It is an object, of the invention to avoid such contamination. It is a further object of the invention to provide good adhesion between a copper or other low-resistivity metal and an underlying insulating layer. In FIG. 1, the adhesion between the hypothetical first copper conductor 20a and the first insulating layer 15 would have been relatively poor if it had been actually made because layer 15 is made of a material (SiO2) which does not chemically adhere well to copper (it is copper-phobic). The adjective "metal-phobic" is used throughout this disclosure to refer to a disinclination of a given material (the metal-phobic material) to forming good adhesion with one or more specified metals or to providing a nucleation site for growth of such metals.
FIG. 2 shows a cross section of a second in-process integrated circuit structure 200 formed according to a first step of the invention. A barrier layer 17 (e.g., a silicon nitride or a silicon oxi-nitride) that is impermeable to copper or another later-to-be introduced metal is deposited by CVD (chemical vapor deposition) or other appropriate means on the structure 100 of FIG. 1. A first photoresist layer (PR1) 19 is thereafter deposited onto the barrier layer 17.
The thickness of barrier layer 17 is preferably held equal to 20% or less of the thickness of first insulating layer 15 (e.g., SiO2). There are several reasons for this. Silicon nitride insulators such as Si3 N4 have a relatively high dielectric constant as compared to that of SiO2. (The dielectric constant of SiO2 is approximately 3.8 while the dielectric constant of Si3 N4 is approximately 8.) An undesirable amount of capacitive coupling may develop between interconnect lines (e.g., between conductor 65 of upcoming FIG. 6 and substrate conductor 10a2) if the barrier layer 17 is made relatively thick and first insulating layer 15 is made relatively thinner. Also it would be more difficult to form vertical vias of small diameter or width (such as the via 52b shown in FIG. 5) through barrier layer 17 if layer 17 is made excessively thick. Moreover, if layer 17 is made too thick, it becomes difficult to remove a fill material 42 later formed in FIG. 4.
FIG. 3 shows a cross section of a third in-process integrated circuit structure 300 formed according to a second step of the invention. The first photoresist layer (PR1) 19 of structure 200 (FIG. 2) is patterned by appropriate photolithographic means to define an aperture 32 extending through layer 19 over metal conductor 12. Barrier layer 17 is thereafter selectively etched to extend aperture 32 through the barrier layer 17 to expose the top surface of metal conductor 12.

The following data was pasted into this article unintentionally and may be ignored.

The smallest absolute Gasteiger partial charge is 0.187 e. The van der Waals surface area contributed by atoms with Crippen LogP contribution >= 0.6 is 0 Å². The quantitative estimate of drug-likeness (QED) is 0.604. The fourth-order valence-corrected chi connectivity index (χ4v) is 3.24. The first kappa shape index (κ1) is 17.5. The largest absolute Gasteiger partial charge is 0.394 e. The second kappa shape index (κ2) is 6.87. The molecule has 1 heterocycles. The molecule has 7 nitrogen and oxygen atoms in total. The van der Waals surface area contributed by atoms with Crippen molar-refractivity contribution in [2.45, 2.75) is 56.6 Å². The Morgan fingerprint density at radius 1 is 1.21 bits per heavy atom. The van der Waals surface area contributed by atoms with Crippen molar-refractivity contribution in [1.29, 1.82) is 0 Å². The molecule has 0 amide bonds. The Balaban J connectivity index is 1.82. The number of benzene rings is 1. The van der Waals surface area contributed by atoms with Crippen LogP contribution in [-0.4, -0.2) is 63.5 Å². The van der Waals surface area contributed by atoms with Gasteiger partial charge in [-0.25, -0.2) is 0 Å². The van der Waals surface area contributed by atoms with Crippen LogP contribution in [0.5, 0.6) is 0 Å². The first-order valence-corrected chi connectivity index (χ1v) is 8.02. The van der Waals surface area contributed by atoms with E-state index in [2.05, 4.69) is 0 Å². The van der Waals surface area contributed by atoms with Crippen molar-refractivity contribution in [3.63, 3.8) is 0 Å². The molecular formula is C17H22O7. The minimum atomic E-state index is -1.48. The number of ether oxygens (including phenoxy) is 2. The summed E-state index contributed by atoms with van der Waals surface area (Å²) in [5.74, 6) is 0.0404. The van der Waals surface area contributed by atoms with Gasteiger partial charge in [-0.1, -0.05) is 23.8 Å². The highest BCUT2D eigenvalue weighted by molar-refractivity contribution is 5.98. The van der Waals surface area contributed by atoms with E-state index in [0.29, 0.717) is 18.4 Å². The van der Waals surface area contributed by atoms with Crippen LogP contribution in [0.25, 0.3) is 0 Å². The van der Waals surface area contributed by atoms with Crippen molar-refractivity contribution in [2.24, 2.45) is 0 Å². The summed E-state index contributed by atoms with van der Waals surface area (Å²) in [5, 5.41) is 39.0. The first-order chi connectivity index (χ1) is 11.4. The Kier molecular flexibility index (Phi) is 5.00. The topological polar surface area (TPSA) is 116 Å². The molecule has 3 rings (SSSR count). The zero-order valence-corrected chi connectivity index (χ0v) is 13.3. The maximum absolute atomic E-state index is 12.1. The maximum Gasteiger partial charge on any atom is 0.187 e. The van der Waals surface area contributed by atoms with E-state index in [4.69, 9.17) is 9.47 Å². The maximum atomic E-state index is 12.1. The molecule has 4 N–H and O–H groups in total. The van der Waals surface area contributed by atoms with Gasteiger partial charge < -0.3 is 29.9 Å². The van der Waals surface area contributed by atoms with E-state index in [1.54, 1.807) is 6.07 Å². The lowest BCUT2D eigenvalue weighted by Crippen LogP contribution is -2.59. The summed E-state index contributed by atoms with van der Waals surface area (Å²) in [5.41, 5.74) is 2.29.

FIG. 4 Shows a cross section of a fourth in-process integrated circuit structure 400 formed according to a third step of the invention. The first photoresist layer (PR1) 19 of FIG. 3 is stripped away. A second metal-phobic/permeable layer (e.g. SiO2 or SOG) 40 is deposited by CVD or other appropriate means on the patterned barrier layer 17. Part of the material 42 of the second metal-phobic/permeable layer 40 fills aperture 32. The metal-phobic properties of layer 40 are later used in one embodiment of the invention to define the growth profile of a selectively grown conductor (65 and 66 of FIG. 6). Layer 40 preferably also has good insulative properties (e.g., high breakdown voltage and low dielectric constant).
A second photoresist layer (PR2) 44 is thereafter deposited by CVD or other appropriate means on the metal-phobic layer 40.
FIG. 5 shows a cross section of a fifth in-process integrated circuit structure 500 formed according to a fourth step of the invention. The second photoresist layer (PR2) 44 of FIGS. 4 is patterned by appropriate photolithographic means to define apertures 52a and 52b extending through layer 44 as shown. Aperture 52b is positioned over metal conductor 12. The material of second metal-phobic/permeable layer (SiO2) 40 is selectively etched away to extend aperture 52a to an exposed top surface portion 55 of barrier layer 17 and to extend aperture 52a to an exposed top surface portion 56 of metal conductor 12.
Apertures 52a and 52b are then used as implant windows for implanting a nucleating species 54, preferably composed of a metal, more preferably composed of a refractory metal and even more preferably selected from the group consisting of molybdenum, tungsten, tantalum and titanium; into the respective top surface portions, 55 and 56, of barrier layer 17 and metal conductor 12. The implant energy and material of nucleating species 54 is selected as described further below. An ion accelerator can be used to ionize and implant the desired nucleating species 54.
Referring to FIG. 6, the second photoresist layer (PR2) 44 of FIG. 5 is stripped away and the implanted top surface portions 55 and 56 are used as respective growth nucleating sites (or growth catalysis sites) for selectively growing copper, or other-metal, conductors 65 and 66. Copper can be selectively grown by means of metal-organic chemical vapor deposition (MOCVD) or plasma-enhanced metal-organic chemical vapor deposition (PECVD) or by electroplating. The metal-phobic material of the sidewalls formed by second metal-phobic layer (SiO2) 40 limits the line width of the grown conductors 65 and 66. The metal-impermeable material of barrier layer 17 inhibits migration of atoms from the grown copper, or other-metal, conductors 65 and 66 through first insulating layer 15 to the underlying silicon substrate 10.
The first insulating layer (SiO2) 15 preferably has a lower dielectric constant than the barrier layer (Si3 N4) 17 so that undesired capacitive coupling between conductor 65 and conductive P or N portions of silicon substrate 10 is minimized. Barrier materials such as Si3 N4 and oxinitrides tend to have relatively high dielectric constants. Insulating materials such as SiO2 and SOG (Spin On Glass) tend to have lower dielectric constants. Low dielectric constant layer 15 is therefore preferably interposed between the substrate 10 and high dielectric layer 17 in cases where capacitive coupling from conductor 65 to conductive region 10a2 of substrate 10 is undesirable.